Is it true that every smooth rational variety X is simply connected? How is the proof? Would it be still true if X has mild (for example orbifold) singularities?
Yes! (I assume it was implicit in your question that the variety be projective?) More generally: any smooth, complex, rationally connected projective variety is simply connected. See Debarre's book ("Higher dimensional algebraic geometry"). Alternatively, take a look at Debarre's Bourbaki talk ("Varietes rationnellement connexes"). The idea is that a rationally connected variety has no holomorphic forms, so by Hodge theory the structure sheaf $\mathcal{O}_X$ is acyclic, implying $\chi(X,\mathcal{O}_X) = 1$. If $f : Y \to X$ is a connected etale cover, then $Y$ is again rationally connected, so by the same argument $\chi(Y,\mathcal{O}_Y) = 1$, so $\deg{f} = 1$. So $X$ is simply connected. In positive characteristic the Hodge theory fails, so the argument as such doesn't stand, but you may still get the simple connectedness as a consequence of the fibration theorem of GraberHarrisStarrde Jong. See the mentioned Bourbaki expose. 


Every proper, normal, rational variety over an algebraically closed field is simply connected. Dmitri explains this via the smooth case and resolution of singularities, but this is true in any characteristic: see SGA 1, XI, Cor. 1.2. EDIT: As Dmitri and Vesselin observe, the "proof" in SGA1 is sketchy, to say the least. One can argue as follows: if $X$ is our variety, there is a birational morphism $U\to X$ where $U=\mathbb{P}^n\smallsetminus Z$ and $Z$ has codimension $\geq2$ in $\mathbb{P}^n$. By the purity theorem, $U$ is simply connected. So any étale covering of $X$ is generically trivial (because its pullback on $U$ is trivial), hence trivial since $X$ is normal. In fact, this proves that if $X$ and $Y$ (both proper and normal) are birationally equivalent, and $Y$ is regular and simply connected, then $X$ is simply connected. But this does not answer Vesselin's final question.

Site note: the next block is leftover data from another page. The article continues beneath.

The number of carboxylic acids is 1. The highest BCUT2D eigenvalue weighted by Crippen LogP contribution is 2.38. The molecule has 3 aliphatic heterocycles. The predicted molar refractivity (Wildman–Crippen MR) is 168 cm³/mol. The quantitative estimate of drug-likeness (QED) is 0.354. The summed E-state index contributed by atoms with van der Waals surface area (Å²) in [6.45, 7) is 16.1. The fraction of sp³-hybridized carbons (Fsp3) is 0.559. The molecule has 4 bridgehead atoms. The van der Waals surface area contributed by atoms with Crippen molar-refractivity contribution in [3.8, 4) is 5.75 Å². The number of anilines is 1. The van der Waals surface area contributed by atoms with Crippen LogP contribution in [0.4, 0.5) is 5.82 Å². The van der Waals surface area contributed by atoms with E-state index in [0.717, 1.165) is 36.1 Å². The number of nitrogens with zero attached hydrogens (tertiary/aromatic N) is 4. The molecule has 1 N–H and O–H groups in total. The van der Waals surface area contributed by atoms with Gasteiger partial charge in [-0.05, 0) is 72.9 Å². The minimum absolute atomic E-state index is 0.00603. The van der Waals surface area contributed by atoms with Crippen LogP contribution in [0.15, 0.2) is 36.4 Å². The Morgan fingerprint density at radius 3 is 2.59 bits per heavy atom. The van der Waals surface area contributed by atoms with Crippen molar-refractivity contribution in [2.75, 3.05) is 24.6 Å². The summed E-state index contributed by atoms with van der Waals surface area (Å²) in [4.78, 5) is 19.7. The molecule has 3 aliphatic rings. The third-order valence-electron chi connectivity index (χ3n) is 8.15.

In positive characteristic, the (étale) fundamental group of a rationally connected variety is finite (Kollár, Inventiones Math., 1993). And this happens: Let us assume that the base field has characteristic $p$, where $p\neq 5$ and $p\not\equiv 1\pmod 5$. Then, the hypersurface with equation $X_0^5+\dots+X_3^5=0$ in $\mathbf P^3$ is unirational; so is its quotient by the obvious action of $\mu_5$ (a surface of general type known as the Godeaux surface), which is therefore an unirational variety with fundamental group $\mathbf Z/5$. However, Ekedahl has proved that this group is prime to the characteristic. I discussed that in my Bourbaki Seminar talk, « Points rationnels et groupes fondamentaux, applications de la cohomologie $p$adique », Astérisque 294, p. 125146. 


I decided to rewrite the answer so it is more clear. Smooth complex rational projective varieties are indeed simplyconnected as is explained in the first answer to the question. My point is that from this fact it follows immediately that normal complex rational projective varieties are always simplyconnected. Here is a proof. Proof. Let $X$ be an normal complex projective variety and $X'\to X$ be a resolution of singularities. Then we have a homomorphism $\pi_1(X')\to \pi_1(X)$. I claim that is is surjective. In order to see this one just needs to know that every loop on $X$ can be lifted to $X'$ and this is true since all the fibres of $X'\to X$ are connected since $X$ is normal. So if $X$ is rational then $X'$ is smooth rational and $\pi_1(X)=\pi_1(X')=0$ 


In characteristic zero you do not neen rational. It is enough rationally connected. Let $X$ be a smooth, projective, rationally connected variety over a field of characteristic zero. Then
You can find this, for instance, in O. Debarre "HigherDimensional Algebraic Geometry", Corollary 4.18.